I sent Michael a copy of my article when it was finished. By then our correspondence had expanded into other matters as well. Somewhat to my surprise, I soon discovered that Michael was as curious about me as I was about him and less diffident than I about pressing for more information. Having learnt that I had been at a drama school, Studio 68, he wrote of his love of the theatre and the cinema (divulged in his memoir of his early life, The Chapel is on Fire). He loved reading books about actors and directors. His perceptions of both were invariably cogent. On Visconti, he judged in a letter of 5 December 2007 that ‘His [Visconti’s] exquisite visual perceptions almost spoilt him for telling a story. He lingers too long and is … dreadfully self-indulgent. Perhaps a collaborator would have helped?’ In his letters, he wrote enthusiastically about biographies of Billy Wilder and Katherine Hepburn. I was surprised that Michael, who had been a fan of Errol Flynn’s Robin Hood since his childhood, had not read Flynn’s My Wicked, Wicked Ways, one of the very few show business memoirs to be a classic. When Michael borrowed the book from the library he found, writing to me on 29 October 2007, that ‘in a way, it’s a sad story, for he was intelligent without being sufficiently intellectual, and despite its sexual drive couldn’t direct his sex life satisfactorily.’ When I mentioned Peter O’Toole’s excellent books he told me that he had not read them but remembered a supper with Brigid, O’Toole and his then-wife, Sian Phillips. ‘Wildly entertaining he was, without entirely monopolising the conversation – sort of languid charm, Irish in origin, maybe?’ Michael himself was partly Irish and known for his wit in conversation. The memory made me think not only of O’Toole but of what I had heard about Michael and Brigid’s fame in sixties London.
Michael, co-author with Brigid and Charles Osborne on a 1967 literary squib Literature We Could Do Without, had strong likes and dislikes. Rembrandt seemed his least admired Old Master, Velazquez one of his favourites. ‘For me Velazquez is immeasurably superior to Rembrandt,’ he told me on 29 October 2006 after visiting the National Gallery’s exhibition devoted to the former. Ter Borch and Jabob Ruisdael were both Dutch seventeenth-century painters he loved and felt were ‘under-estimated’ and he also far preferred Frans Hals to Rembrandt as he wrote to me on 30 August 2007. He had written an indispensable Painting and Sculpture in France 1700-1789 and was rarely happier than with Watteau, Fragonard and Boucher. ‘He [Fragonard] is one of the few artists who is both sexy and witty – suggestive even in the very crease of a pillow,’ he wrote to me on 29 October 2007 after I had sent him postcards from that month’s Paris Musée Jacquemart-André’s Fragonard exhibition. By contrast the only musical disdain he ever expressed in his letters to me was for Verdi. However, he was known to place Bach and Beethoven below his adored Mozart about whom he and Brigid had both written books, she Mozart the Dramatist, he The Life and Death of Mozart. In literature he read Jane Austen and Vanity Fair – ‘a tonic’ – again and again. He told me that he and Brigid had been ‘v. fond’ of Iris Murdoch, whom I admired, without caring much for her books: ‘Iris was truly delightful to know but after Under the Net her novels never appealed to me…’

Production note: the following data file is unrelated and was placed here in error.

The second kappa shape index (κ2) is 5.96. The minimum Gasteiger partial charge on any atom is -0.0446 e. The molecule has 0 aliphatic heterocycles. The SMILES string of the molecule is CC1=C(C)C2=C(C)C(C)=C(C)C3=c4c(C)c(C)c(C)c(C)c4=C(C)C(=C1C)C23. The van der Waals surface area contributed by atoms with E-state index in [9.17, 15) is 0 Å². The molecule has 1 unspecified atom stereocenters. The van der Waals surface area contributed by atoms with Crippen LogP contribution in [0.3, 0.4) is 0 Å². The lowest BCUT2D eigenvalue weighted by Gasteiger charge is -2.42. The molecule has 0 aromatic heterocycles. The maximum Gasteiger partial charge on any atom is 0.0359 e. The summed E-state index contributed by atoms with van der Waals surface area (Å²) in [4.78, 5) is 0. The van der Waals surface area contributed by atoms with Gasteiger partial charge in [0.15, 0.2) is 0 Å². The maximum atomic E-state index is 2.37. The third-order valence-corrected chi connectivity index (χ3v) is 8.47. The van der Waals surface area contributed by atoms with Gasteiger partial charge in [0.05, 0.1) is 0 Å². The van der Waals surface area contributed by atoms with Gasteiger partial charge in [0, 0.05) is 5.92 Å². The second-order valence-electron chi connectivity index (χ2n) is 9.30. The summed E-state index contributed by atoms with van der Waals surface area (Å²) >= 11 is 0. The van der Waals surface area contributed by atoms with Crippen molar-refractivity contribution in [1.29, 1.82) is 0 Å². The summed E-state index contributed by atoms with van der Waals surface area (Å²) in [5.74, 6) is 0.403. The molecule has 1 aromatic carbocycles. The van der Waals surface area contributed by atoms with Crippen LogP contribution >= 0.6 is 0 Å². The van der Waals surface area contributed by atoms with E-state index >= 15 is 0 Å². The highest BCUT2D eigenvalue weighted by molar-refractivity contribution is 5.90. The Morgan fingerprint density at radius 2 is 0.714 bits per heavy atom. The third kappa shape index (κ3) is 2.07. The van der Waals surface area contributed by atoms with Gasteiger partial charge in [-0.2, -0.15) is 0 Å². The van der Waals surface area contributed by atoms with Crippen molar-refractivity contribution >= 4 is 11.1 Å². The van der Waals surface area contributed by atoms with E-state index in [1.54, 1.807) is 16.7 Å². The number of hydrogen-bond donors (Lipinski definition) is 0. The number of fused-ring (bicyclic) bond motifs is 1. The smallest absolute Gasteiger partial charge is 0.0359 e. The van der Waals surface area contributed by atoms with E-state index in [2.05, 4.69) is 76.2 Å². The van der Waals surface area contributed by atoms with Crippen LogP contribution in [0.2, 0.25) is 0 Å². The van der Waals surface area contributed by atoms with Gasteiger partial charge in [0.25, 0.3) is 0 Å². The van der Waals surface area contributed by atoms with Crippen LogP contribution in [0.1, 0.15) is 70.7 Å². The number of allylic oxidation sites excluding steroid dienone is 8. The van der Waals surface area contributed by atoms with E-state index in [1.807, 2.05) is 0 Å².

Unlike most art experts of his generation, Michael had not thought of himself as a confined specialist. ‘Not wishing to be treated like a donkey, I deny having a field,’ he wrote in his Rococo to Revolution. He saw himself as a writer who wrote about art rather than an art historian per se. ‘I am still struggling to escape the art historian label … since I have never been an academic art historian and quite glory in the lack of academic training in the subject.’ His excellent Sir Thomas Lawrence was being published around the time our correspondence began and Michael was seeking another commission to write a book – and not necessarily an art subject. None of his three published novels had been much noticed in the way his art books had been, and he was eager to write another: ‘I keep having an idea for another novel … I’d like try my hand again.’ In my old-fashioned way I thought of Michael as someone famous and admired, and for whom it ought to be easy to get a commission for anything he wished to write. Alas, book publishing has changed over the last thirty years. ‘I am having great difficulty in finding a publisher for potential books not on art history. All has got so much harder, I fear, with the advent of accountants everywhere … and brave or enlightened, or authoritative editors in retreat…’ he wrote to me on 22 February 2006. Sadly, he was having difficulty finding a commission even for a book he had in mind on Canaletto. ‘The possibility that I simply won’t write any more books has to be faced,’ he wrote on 5 September 2007.
Michael’s letter and postcards suddenly ceased at the beginning of 2008 and I heard that he had died at the end of that year. I wish now that I had written to him at least once over the months to say how much I missed him. Re-reading his letters now, I am deeply touched by them, not least for his encouragement of my own writing of a novel and his support in a difficult situation that befell me during this time. I miss him and I always shall.